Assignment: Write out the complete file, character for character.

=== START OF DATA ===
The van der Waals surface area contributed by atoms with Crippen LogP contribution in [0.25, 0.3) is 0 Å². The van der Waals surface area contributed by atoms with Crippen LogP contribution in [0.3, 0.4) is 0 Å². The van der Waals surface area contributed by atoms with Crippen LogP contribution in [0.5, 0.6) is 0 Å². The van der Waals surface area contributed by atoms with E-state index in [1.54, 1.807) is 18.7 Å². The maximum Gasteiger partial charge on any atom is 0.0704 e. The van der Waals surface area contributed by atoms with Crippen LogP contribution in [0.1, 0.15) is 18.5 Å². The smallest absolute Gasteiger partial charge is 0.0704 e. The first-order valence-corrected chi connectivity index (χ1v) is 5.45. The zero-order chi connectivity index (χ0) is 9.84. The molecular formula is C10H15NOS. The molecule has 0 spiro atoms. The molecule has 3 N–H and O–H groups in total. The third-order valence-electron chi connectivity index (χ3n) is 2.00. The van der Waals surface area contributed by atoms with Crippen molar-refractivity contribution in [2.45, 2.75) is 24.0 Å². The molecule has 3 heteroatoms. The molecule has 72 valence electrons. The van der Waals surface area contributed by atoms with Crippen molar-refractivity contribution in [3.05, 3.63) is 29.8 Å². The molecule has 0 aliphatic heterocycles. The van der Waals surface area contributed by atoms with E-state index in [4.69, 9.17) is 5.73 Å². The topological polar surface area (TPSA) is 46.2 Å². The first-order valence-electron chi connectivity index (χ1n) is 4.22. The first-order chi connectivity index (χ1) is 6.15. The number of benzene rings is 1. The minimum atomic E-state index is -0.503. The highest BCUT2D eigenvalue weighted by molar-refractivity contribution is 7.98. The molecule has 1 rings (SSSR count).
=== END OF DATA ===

The van der Waals surface area contributed by atoms with Crippen LogP contribution in [0.25, 0.3) is 0 Å². The van der Waals surface area contributed by atoms with Crippen LogP contribution in [0.3, 0.4) is 0 Å². The van der Waals surface area contributed by atoms with Crippen LogP contribution in [0.5, 0.6) is 0 Å². The van der Waals surface area contributed by atoms with E-state index in [1.54, 1.807) is 18.7 Å². The maximum Gasteiger partial charge on any atom is 0.0704 e. The van der Waals surface area contributed by atoms with Crippen LogP contribution in [0.1, 0.15) is 18.5 Å². The smallest absolute Gasteiger partial charge is 0.0704 e. The first-order valence-corrected chi connectivity index (χ1v) is 5.45. The zero-order chi connectivity index (χ0) is 9.84. The molecular formula is C10H15NOS. The molecule has 0 spiro atoms. The molecule has 3 N–H and O–H groups in total. The third-order valence-electron chi connectivity index (χ3n) is 2.00. The van der Waals surface area contributed by atoms with Crippen molar-refractivity contribution in [2.45, 2.75) is 24.0 Å². The molecule has 3 heteroatoms. The molecule has 72 valence electrons. The van der Waals surface area contributed by atoms with Crippen molar-refractivity contribution in [3.05, 3.63) is 29.8 Å². The molecule has 0 aliphatic heterocycles. The van der Waals surface area contributed by atoms with E-state index in [4.69, 9.17) is 5.73 Å². The topological polar surface area (TPSA) is 46.2 Å². The first-order valence-electron chi connectivity index (χ1n) is 4.22. The first-order chi connectivity index (χ1) is 6.15. The number of benzene rings is 1. The minimum atomic E-state index is -0.503. The highest BCUT2D eigenvalue weighted by molar-refractivity contribution is 7.98. The molecule has 1 rings (SSSR count).